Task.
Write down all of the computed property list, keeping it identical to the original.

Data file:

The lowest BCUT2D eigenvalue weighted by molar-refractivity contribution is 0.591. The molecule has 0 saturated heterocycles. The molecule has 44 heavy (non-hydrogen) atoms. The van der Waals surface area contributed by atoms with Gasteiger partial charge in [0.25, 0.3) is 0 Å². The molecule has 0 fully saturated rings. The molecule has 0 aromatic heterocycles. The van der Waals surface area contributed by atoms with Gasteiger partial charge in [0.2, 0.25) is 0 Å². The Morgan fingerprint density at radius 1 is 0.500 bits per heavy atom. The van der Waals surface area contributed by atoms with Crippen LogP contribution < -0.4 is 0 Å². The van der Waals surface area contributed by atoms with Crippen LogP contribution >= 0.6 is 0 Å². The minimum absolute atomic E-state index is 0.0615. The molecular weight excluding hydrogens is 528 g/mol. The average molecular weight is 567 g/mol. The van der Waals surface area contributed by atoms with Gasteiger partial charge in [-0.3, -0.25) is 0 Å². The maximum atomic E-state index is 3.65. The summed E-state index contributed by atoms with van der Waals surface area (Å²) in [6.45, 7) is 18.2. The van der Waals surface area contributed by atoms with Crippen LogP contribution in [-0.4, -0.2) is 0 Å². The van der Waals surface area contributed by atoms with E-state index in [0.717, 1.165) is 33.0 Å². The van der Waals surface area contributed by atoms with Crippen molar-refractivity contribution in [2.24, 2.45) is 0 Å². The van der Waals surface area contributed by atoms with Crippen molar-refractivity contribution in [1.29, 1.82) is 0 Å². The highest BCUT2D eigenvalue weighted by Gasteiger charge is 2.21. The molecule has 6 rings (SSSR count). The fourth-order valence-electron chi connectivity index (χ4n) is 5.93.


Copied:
The lowest BCUT2D eigenvalue weighted by molar-refractivity contribution is 0.591. The molecule has 0 saturated heterocycles. The molecule has 44 heavy (non-hydrogen) atoms. The van der Waals surface area contributed by atoms with Gasteiger partial charge in [0.25, 0.3) is 0 Å². The molecule has 0 fully saturated rings. The molecule has 0 aromatic heterocycles. The van der Waals surface area contributed by atoms with Gasteiger partial charge in [0.2, 0.25) is 0 Å². The Morgan fingerprint density at radius 1 is 0.500 bits per heavy atom. The van der Waals surface area contributed by atoms with Crippen LogP contribution < -0.4 is 0 Å². The van der Waals surface area contributed by atoms with Crippen LogP contribution >= 0.6 is 0 Å². The minimum absolute atomic E-state index is 0.0615. The molecular weight excluding hydrogens is 528 g/mol. The average molecular weight is 567 g/mol. The van der Waals surface area contributed by atoms with Gasteiger partial charge in [-0.3, -0.25) is 0 Å². The maximum atomic E-state index is 3.65. The summed E-state index contributed by atoms with van der Waals surface area (Å²) in [6.45, 7) is 18.2. The van der Waals surface area contributed by atoms with Crippen LogP contribution in [-0.4, -0.2) is 0 Å². The van der Waals surface area contributed by atoms with E-state index in [0.717, 1.165) is 33.0 Å². The van der Waals surface area contributed by atoms with Crippen molar-refractivity contribution in [2.24, 2.45) is 0 Å². The van der Waals surface area contributed by atoms with Crippen molar-refractivity contribution in [1.29, 1.82) is 0 Å². The highest BCUT2D eigenvalue weighted by Gasteiger charge is 2.21. The molecule has 6 rings (SSSR count). The fourth-order valence-electron chi connectivity index (χ4n) is 5.93.